The 2009 European Society of Hypertension guidelines recommended that reducing the BP to <130/80 mm Hg in patients at high risk for cardiovascular events was unsupported by prospective trial data and that the systolic BP should be reduced to <140 mm Hg in these patients.16 The American College of Cardiology Foundation/American Heart Association 2011 expert consensus document on hypertension in the elderly recommended that BP should be reduced to <140/90 mm Hg in adults younger than 80 years who are at high risk for cardiovascular events.2 On the basis of data from the Hypertension in the Very Elderly trial (HYVET),17 these guidelines recommended that the systolic BP should be reduced to 140 mm Hg to 145 mm Hg if tolerated in adults aged 80 years and older.

The review article on dilemmas in treating hypertension in octogenarians in this issue is an excellent review article that discusses the sparse data we have on treatment of hypertension in octogenarians.18 Despite the fact that approximately one quarter of Americans will be older than 80 years old by 2030, HYVET is the only prospective, randomized, double-blind, placebo-controlled study that investigated clinical outcomes in octogenarians with hypertension.17

In HYVET, 3845 persons aged 80 years and older (mean age 83.6 years) with a sustained systolic BP of ≥160 mm Hg were randomized to indapamide (sustained release 1.5 mg) or matching placebo.17 Perindopril 2 mg or 4 mg, or matching placebo, was added if needed to achieve the target BP of 150/80 mm Hg. Median follow-up was 1.8 years. Antihypertensive drug treatment reduced the incidence of the primary end point (fatal or nonfatal stroke) by 30% (P=.06). Antihypertensive drug treatment reduced fatal stroke by 39% (P=.05), all-cause mortality by 21% (P=.02), death from cardiovascular causes by 23% (P=.06), and heart failure by 64% (P<.001). The significant 21% reduction in all-cause mortality by antihypertensive drug treatment was unexpected. The benefits of antihypertensive drug treatment began to be apparent during the first year of follow-up.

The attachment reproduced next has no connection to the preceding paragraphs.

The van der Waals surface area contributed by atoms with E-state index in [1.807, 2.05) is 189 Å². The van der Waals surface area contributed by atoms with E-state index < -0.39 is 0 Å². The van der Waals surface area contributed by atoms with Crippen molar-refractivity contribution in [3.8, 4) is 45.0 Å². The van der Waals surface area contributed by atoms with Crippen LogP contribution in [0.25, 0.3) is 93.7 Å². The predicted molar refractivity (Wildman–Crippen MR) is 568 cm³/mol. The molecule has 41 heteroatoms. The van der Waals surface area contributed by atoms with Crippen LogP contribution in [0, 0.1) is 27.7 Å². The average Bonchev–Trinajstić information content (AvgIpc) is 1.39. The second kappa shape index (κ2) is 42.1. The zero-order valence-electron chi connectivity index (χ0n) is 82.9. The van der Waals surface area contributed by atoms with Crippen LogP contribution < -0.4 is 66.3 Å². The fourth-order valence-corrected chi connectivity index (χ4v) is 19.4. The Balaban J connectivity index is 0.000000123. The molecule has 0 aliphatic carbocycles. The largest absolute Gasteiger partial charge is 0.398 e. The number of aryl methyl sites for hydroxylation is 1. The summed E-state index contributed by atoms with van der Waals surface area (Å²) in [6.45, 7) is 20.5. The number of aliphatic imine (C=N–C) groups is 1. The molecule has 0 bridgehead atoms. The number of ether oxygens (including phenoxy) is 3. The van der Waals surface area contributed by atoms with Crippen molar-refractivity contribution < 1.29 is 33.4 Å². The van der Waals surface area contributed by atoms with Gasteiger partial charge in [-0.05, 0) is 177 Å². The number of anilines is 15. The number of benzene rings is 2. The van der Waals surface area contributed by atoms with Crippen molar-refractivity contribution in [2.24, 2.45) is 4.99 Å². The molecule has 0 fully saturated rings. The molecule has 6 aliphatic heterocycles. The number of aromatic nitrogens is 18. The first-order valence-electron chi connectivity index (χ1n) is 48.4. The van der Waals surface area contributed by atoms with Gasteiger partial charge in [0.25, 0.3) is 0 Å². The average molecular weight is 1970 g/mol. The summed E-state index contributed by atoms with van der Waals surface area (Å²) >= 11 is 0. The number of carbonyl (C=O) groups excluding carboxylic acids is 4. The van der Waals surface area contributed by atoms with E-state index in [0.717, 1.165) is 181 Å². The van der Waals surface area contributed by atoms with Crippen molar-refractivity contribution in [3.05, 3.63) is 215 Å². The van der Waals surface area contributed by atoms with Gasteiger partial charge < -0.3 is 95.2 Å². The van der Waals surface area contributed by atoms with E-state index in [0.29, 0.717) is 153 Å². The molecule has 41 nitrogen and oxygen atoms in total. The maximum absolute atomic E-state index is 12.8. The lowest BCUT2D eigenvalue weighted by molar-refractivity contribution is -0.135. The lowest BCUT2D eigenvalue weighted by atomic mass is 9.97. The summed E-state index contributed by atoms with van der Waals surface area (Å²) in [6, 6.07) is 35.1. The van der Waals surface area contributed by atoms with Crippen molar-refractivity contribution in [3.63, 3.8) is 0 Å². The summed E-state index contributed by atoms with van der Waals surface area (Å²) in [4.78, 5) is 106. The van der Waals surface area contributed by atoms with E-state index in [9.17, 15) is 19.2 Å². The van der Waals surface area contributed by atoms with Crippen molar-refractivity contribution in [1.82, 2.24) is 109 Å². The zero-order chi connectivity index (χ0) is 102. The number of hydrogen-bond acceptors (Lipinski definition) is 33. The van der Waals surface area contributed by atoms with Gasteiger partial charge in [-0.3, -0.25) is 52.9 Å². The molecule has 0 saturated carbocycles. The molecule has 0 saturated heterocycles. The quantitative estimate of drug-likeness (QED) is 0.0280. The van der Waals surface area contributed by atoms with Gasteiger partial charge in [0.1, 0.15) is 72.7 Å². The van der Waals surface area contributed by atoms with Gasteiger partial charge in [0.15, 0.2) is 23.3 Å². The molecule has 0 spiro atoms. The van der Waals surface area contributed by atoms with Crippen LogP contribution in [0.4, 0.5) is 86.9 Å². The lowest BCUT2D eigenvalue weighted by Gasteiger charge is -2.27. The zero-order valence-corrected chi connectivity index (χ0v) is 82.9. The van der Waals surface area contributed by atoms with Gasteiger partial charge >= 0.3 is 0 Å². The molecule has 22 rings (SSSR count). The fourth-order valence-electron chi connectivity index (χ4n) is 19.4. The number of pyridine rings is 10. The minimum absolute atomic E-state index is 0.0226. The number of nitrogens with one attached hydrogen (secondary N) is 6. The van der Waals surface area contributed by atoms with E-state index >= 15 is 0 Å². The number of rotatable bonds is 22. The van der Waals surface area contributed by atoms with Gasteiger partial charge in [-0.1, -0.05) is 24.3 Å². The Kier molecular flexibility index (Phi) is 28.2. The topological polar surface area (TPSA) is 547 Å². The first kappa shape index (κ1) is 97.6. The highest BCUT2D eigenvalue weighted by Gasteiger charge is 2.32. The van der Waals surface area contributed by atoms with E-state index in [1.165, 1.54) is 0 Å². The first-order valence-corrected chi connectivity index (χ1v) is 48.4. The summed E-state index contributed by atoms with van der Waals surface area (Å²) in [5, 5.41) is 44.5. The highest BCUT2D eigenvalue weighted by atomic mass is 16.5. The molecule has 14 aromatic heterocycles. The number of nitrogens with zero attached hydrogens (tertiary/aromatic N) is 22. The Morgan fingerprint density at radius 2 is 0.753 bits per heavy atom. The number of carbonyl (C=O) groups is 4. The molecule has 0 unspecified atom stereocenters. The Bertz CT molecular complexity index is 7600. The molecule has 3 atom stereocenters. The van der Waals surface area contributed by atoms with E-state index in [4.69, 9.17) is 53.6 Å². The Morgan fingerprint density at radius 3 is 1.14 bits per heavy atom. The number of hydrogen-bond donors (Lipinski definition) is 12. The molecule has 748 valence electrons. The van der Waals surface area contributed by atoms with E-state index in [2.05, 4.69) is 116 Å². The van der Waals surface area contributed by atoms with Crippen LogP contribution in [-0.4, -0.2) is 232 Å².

The prevalence of baseline cardiovascular disease was only 12% in the patients in HYVET. In a cohort of patients with hypertension seen in a university geriatrics practice, mean age 80 years, 70% had baseline cardiovascular disease, target organ damage, or diabetes mellitus.19 An older population such as this one with a high prevalence of cardiovascular disease would be expected to have a greater absolute reduction in cardiovascular events resulting from antihypertensive drug therapy. However, data are needed in octogenarians with hypertension with a high prevalence of cardiovascular disease, with comorbidities, with frailty, and especially in those 85 years and older.